Do all non-retreival operations on a ConcurrentHashMap (put(), remove() etc.) need to be wrapped in a synchronized(this) block? I understand that all of these operations are thread-safe, so is there any real benefit/need in doing so? The only operations used are put() and remove().

protected final Map<String, String> mapDataStore = new ConcurrentHashMap<String, String>();

public void updateDataStore(final String key, final String value) {
    synchronized (this) {
        mapDataStore.put(key, value);

2 Answers 2


No, you are losing the benefits of ConcurrentHashMap by doing that. You may as well be using a HashMap with synchronized or synchronizedMap() to lock the whole table (which is what you do when wrapping operations in synchronized, since the monitor implied is the entire object instance.)

The purpose of ConcurrentHashMap is to increase the throughput of your concurrent code by allowing concurrent read/writes on the table without locking the entire table. The table supports this internally by using lock striping (multiple locks instead of one, with each lock assigned to a set of hash buckets - see Java Concurrency in Practice by Goetz et al).

Once you are using ConcurrentHashMap, all standard map methods (put(), remove(), etc.) become atomic by virtue of the lock striping etc. in the implementation. The only tradeoffs are that methods like size() and isEmpty() may not necessarily return accurate results, since the only way they could would be for all operations to lock the whole table.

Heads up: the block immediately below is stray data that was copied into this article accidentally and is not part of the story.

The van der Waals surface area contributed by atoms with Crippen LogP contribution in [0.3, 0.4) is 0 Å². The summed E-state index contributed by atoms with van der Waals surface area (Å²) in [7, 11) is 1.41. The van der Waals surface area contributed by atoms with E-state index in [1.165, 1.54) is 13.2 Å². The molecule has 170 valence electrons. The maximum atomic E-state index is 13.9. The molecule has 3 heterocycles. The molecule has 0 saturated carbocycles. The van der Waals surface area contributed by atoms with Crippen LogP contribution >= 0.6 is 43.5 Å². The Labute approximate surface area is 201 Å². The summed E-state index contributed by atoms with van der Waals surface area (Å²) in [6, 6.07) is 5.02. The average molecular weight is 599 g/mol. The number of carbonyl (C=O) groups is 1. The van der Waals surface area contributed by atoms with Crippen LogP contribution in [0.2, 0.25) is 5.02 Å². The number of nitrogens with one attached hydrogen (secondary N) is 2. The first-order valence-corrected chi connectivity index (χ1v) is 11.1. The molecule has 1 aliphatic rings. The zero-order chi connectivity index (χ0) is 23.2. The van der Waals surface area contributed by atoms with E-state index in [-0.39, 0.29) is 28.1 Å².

The ConcurrentMap interface interface also adds new atomic compound operations like putIfAbsent() (put something only if it the key is not already in the map), remove() accepting both key and value (remove an entry only if its value equals a parameter you pass), etc. These operations used to require locking the whole table because they needed two method calls to accomplish (e.g. putIfAbsent() would need calls to both containsKey() and put(), wrapped inside one synchronized block, if you were using a standard Map implementation.) Once again, you gain greater throughput using these methods, by avoiding locking the entire table.


Synchronizing those operations has no benefit here - it actually degrades performance if you don't need synchronization.

The reason ConcurrentHashMap was created, is that synchronized maps (either implemented by hand like in the question or instantiated in the usual way with Collections.synchronizedMap(map)) show bad performance when accessed by many threads. Put and get operations are blocking, so all other threads have to wait and can't access the map concurrently. The ConcurrentHashMap - as the name suggest - allows concurrent access on the other hand. You lose this benefit if you add synchronization.

  • What if a code-block contain both containsKey() and put() method? Should that be synchronized or not?
    – Gaurav
    Apr 11, 2018 at 11:28
  • 2
    @gaurav That should probably be synchonized. But instead of synchronize I would rather use the methods putIfAbsent or computeIfAbsent (which both are atomic operations for ConcurrentMap).
    – kapex
    Apr 11, 2018 at 12:18
  • 2: And what could the option if one is using Java 1.7?
    – Gaurav
    Apr 13, 2018 at 15:20

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